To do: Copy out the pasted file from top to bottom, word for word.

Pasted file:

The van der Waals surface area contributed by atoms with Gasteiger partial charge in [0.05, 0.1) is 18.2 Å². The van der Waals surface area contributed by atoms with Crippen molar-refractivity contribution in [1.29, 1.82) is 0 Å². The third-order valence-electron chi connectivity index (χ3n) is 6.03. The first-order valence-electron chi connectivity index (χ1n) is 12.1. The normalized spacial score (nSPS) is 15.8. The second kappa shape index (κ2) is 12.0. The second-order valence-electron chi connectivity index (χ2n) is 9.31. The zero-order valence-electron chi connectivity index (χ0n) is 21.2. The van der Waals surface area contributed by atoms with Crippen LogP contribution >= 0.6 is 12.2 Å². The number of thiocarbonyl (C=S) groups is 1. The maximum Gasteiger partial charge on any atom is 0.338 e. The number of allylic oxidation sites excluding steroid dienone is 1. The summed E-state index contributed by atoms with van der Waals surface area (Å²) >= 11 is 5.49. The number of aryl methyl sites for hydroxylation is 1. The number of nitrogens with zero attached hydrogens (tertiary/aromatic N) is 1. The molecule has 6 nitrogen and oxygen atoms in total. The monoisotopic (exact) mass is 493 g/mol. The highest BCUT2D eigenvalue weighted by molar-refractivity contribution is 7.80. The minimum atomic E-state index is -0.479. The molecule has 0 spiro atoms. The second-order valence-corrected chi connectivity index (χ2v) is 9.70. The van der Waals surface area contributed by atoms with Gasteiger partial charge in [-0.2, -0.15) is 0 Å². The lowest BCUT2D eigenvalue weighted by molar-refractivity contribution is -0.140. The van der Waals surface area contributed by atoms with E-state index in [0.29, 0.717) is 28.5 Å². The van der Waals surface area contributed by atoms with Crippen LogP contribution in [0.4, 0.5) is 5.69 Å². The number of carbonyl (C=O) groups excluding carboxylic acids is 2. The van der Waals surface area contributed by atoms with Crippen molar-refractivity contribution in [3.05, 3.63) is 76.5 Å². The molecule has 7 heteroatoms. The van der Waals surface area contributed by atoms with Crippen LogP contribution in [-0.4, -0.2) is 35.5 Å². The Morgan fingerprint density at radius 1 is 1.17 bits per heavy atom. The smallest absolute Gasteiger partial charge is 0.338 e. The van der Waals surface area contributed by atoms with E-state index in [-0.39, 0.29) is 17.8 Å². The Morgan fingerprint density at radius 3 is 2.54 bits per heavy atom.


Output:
The van der Waals surface area contributed by atoms with Gasteiger partial charge in [0.05, 0.1) is 18.2 Å². The van der Waals surface area contributed by atoms with Crippen molar-refractivity contribution in [1.29, 1.82) is 0 Å². The third-order valence-electron chi connectivity index (χ3n) is 6.03. The first-order valence-electron chi connectivity index (χ1n) is 12.1. The normalized spacial score (nSPS) is 15.8. The second kappa shape index (κ2) is 12.0. The second-order valence-electron chi connectivity index (χ2n) is 9.31. The zero-order valence-electron chi connectivity index (χ0n) is 21.2. The van der Waals surface area contributed by atoms with Crippen LogP contribution >= 0.6 is 12.2 Å². The number of thiocarbonyl (C=S) groups is 1. The maximum Gasteiger partial charge on any atom is 0.338 e. The number of allylic oxidation sites excluding steroid dienone is 1. The summed E-state index contributed by atoms with van der Waals surface area (Å²) >= 11 is 5.49. The number of aryl methyl sites for hydroxylation is 1. The number of nitrogens with zero attached hydrogens (tertiary/aromatic N) is 1. The molecule has 6 nitrogen and oxygen atoms in total. The monoisotopic (exact) mass is 493 g/mol. The highest BCUT2D eigenvalue weighted by molar-refractivity contribution is 7.80. The minimum atomic E-state index is -0.479. The molecule has 0 spiro atoms. The second-order valence-corrected chi connectivity index (χ2v) is 9.70. The van der Waals surface area contributed by atoms with Gasteiger partial charge in [-0.2, -0.15) is 0 Å². The lowest BCUT2D eigenvalue weighted by molar-refractivity contribution is -0.140. The van der Waals surface area contributed by atoms with E-state index in [0.29, 0.717) is 28.5 Å². The van der Waals surface area contributed by atoms with Crippen LogP contribution in [0.4, 0.5) is 5.69 Å². The number of carbonyl (C=O) groups excluding carboxylic acids is 2. The van der Waals surface area contributed by atoms with Crippen molar-refractivity contribution in [3.05, 3.63) is 76.5 Å². The molecule has 7 heteroatoms. The van der Waals surface area contributed by atoms with Crippen LogP contribution in [-0.4, -0.2) is 35.5 Å². The Morgan fingerprint density at radius 1 is 1.17 bits per heavy atom. The smallest absolute Gasteiger partial charge is 0.338 e. The van der Waals surface area contributed by atoms with E-state index in [-0.39, 0.29) is 17.8 Å². The Morgan fingerprint density at radius 3 is 2.54 bits per heavy atom.